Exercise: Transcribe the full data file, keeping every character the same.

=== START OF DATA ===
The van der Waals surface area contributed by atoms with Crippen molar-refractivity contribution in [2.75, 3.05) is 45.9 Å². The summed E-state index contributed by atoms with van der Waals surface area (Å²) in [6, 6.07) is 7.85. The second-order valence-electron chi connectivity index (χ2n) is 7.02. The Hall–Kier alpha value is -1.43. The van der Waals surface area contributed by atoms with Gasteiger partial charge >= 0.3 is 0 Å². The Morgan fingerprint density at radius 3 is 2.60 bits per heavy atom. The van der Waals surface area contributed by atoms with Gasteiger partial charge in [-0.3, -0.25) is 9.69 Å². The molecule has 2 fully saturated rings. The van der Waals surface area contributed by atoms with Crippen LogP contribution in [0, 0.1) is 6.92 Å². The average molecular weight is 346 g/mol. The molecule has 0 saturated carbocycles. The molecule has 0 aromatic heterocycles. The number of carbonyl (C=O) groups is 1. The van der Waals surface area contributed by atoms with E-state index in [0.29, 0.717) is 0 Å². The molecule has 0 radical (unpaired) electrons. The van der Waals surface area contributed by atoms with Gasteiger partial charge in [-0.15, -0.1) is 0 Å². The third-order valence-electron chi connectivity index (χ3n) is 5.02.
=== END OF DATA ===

The van der Waals surface area contributed by atoms with Crippen molar-refractivity contribution in [2.75, 3.05) is 45.9 Å². The summed E-state index contributed by atoms with van der Waals surface area (Å²) in [6, 6.07) is 7.85. The second-order valence-electron chi connectivity index (χ2n) is 7.02. The Hall–Kier alpha value is -1.43. The van der Waals surface area contributed by atoms with Gasteiger partial charge >= 0.3 is 0 Å². The Morgan fingerprint density at radius 3 is 2.60 bits per heavy atom. The van der Waals surface area contributed by atoms with Gasteiger partial charge in [-0.3, -0.25) is 9.69 Å². The molecule has 2 fully saturated rings. The van der Waals surface area contributed by atoms with Crippen LogP contribution in [0, 0.1) is 6.92 Å². The average molecular weight is 346 g/mol. The molecule has 0 saturated carbocycles. The molecule has 0 aromatic heterocycles. The number of carbonyl (C=O) groups is 1. The van der Waals surface area contributed by atoms with E-state index in [0.29, 0.717) is 0 Å². The molecule has 0 radical (unpaired) electrons. The van der Waals surface area contributed by atoms with Gasteiger partial charge in [-0.15, -0.1) is 0 Å². The third-order valence-electron chi connectivity index (χ3n) is 5.02.